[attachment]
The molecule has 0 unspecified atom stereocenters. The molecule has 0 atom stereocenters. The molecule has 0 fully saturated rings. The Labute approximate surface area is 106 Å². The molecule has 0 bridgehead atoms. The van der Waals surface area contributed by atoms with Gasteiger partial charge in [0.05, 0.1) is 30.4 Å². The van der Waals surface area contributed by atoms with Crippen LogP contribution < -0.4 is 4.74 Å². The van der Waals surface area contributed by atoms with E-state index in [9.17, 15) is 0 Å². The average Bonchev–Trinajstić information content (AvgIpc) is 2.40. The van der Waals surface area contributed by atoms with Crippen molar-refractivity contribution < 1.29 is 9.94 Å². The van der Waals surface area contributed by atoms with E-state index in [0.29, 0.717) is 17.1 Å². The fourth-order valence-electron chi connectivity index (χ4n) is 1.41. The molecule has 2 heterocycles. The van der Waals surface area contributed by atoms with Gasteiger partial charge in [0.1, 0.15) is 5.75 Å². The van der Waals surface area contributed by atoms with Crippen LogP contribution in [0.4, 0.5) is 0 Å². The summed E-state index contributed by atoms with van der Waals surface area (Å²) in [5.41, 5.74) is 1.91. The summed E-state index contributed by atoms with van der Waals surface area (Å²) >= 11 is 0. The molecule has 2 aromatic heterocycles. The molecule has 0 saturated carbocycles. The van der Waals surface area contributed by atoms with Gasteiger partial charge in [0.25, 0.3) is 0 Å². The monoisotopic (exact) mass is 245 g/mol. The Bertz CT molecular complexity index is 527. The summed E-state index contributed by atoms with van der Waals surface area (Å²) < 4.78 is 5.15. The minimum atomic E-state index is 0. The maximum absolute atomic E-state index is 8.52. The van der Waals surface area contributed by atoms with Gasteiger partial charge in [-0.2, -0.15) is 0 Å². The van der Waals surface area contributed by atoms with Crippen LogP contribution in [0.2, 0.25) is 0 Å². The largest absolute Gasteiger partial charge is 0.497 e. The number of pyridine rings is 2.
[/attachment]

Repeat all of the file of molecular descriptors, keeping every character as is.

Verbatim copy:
The molecule has 0 unspecified atom stereocenters. The molecule has 0 atom stereocenters. The molecule has 0 fully saturated rings. The Labute approximate surface area is 106 Å². The molecule has 0 bridgehead atoms. The van der Waals surface area contributed by atoms with Gasteiger partial charge in [0.05, 0.1) is 30.4 Å². The van der Waals surface area contributed by atoms with Crippen LogP contribution < -0.4 is 4.74 Å². The van der Waals surface area contributed by atoms with E-state index in [9.17, 15) is 0 Å². The average Bonchev–Trinajstić information content (AvgIpc) is 2.40. The van der Waals surface area contributed by atoms with Crippen molar-refractivity contribution < 1.29 is 9.94 Å². The van der Waals surface area contributed by atoms with E-state index in [0.29, 0.717) is 17.1 Å². The fourth-order valence-electron chi connectivity index (χ4n) is 1.41. The molecule has 2 heterocycles. The van der Waals surface area contributed by atoms with Gasteiger partial charge in [0.1, 0.15) is 5.75 Å². The van der Waals surface area contributed by atoms with Crippen LogP contribution in [0.4, 0.5) is 0 Å². The summed E-state index contributed by atoms with van der Waals surface area (Å²) in [5.41, 5.74) is 1.91. The summed E-state index contributed by atoms with van der Waals surface area (Å²) >= 11 is 0. The molecule has 2 aromatic heterocycles. The molecule has 0 saturated carbocycles. The van der Waals surface area contributed by atoms with Gasteiger partial charge in [0.25, 0.3) is 0 Å². The monoisotopic (exact) mass is 245 g/mol. The Bertz CT molecular complexity index is 527. The summed E-state index contributed by atoms with van der Waals surface area (Å²) < 4.78 is 5.15. The minimum atomic E-state index is 0. The maximum absolute atomic E-state index is 8.52. The van der Waals surface area contributed by atoms with Gasteiger partial charge in [-0.2, -0.15) is 0 Å². The van der Waals surface area contributed by atoms with Crippen LogP contribution in [0.2, 0.25) is 0 Å². The largest absolute Gasteiger partial charge is 0.497 e. The number of pyridine rings is 2.